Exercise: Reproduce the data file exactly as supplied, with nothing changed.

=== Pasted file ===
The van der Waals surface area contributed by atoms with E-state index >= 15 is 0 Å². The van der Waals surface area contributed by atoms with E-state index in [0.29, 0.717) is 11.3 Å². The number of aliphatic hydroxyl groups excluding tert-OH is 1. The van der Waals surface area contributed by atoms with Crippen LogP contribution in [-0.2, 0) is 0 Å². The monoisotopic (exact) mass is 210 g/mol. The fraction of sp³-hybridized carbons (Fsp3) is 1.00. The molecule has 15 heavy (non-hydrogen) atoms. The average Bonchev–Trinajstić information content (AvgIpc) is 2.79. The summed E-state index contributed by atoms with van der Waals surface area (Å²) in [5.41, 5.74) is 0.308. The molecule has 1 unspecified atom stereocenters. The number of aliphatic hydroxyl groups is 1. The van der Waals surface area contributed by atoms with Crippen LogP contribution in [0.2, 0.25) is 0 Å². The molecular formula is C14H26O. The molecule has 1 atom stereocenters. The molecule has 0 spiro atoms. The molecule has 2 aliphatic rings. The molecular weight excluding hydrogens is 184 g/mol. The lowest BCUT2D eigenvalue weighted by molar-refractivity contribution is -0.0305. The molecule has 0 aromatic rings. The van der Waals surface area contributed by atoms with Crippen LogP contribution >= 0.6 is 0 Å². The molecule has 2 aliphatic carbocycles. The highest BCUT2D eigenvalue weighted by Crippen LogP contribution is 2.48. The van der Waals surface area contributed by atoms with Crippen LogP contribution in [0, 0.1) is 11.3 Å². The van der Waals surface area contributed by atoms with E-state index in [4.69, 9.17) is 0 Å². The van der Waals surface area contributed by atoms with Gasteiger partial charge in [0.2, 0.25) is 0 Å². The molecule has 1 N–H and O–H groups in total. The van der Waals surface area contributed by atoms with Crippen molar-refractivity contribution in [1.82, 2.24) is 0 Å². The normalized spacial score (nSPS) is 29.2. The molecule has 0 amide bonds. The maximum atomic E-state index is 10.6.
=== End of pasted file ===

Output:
The van der Waals surface area contributed by atoms with E-state index >= 15 is 0 Å². The van der Waals surface area contributed by atoms with E-state index in [0.29, 0.717) is 11.3 Å². The number of aliphatic hydroxyl groups excluding tert-OH is 1. The van der Waals surface area contributed by atoms with Crippen LogP contribution in [-0.2, 0) is 0 Å². The monoisotopic (exact) mass is 210 g/mol. The fraction of sp³-hybridized carbons (Fsp3) is 1.00. The molecule has 15 heavy (non-hydrogen) atoms. The average Bonchev–Trinajstić information content (AvgIpc) is 2.79. The summed E-state index contributed by atoms with van der Waals surface area (Å²) in [5.41, 5.74) is 0.308. The molecule has 1 unspecified atom stereocenters. The number of aliphatic hydroxyl groups is 1. The van der Waals surface area contributed by atoms with Crippen LogP contribution in [0.2, 0.25) is 0 Å². The molecular formula is C14H26O. The molecule has 1 atom stereocenters. The molecule has 0 spiro atoms. The molecule has 2 aliphatic rings. The molecular weight excluding hydrogens is 184 g/mol. The lowest BCUT2D eigenvalue weighted by molar-refractivity contribution is -0.0305. The molecule has 0 aromatic rings. The van der Waals surface area contributed by atoms with Crippen LogP contribution >= 0.6 is 0 Å². The molecule has 2 aliphatic carbocycles. The highest BCUT2D eigenvalue weighted by Crippen LogP contribution is 2.48. The van der Waals surface area contributed by atoms with Crippen LogP contribution in [0, 0.1) is 11.3 Å². The van der Waals surface area contributed by atoms with E-state index in [4.69, 9.17) is 0 Å². The van der Waals surface area contributed by atoms with Gasteiger partial charge in [0.2, 0.25) is 0 Å². The molecule has 1 N–H and O–H groups in total. The van der Waals surface area contributed by atoms with Crippen molar-refractivity contribution in [1.82, 2.24) is 0 Å². The normalized spacial score (nSPS) is 29.2. The molecule has 0 amide bonds. The maximum atomic E-state index is 10.6.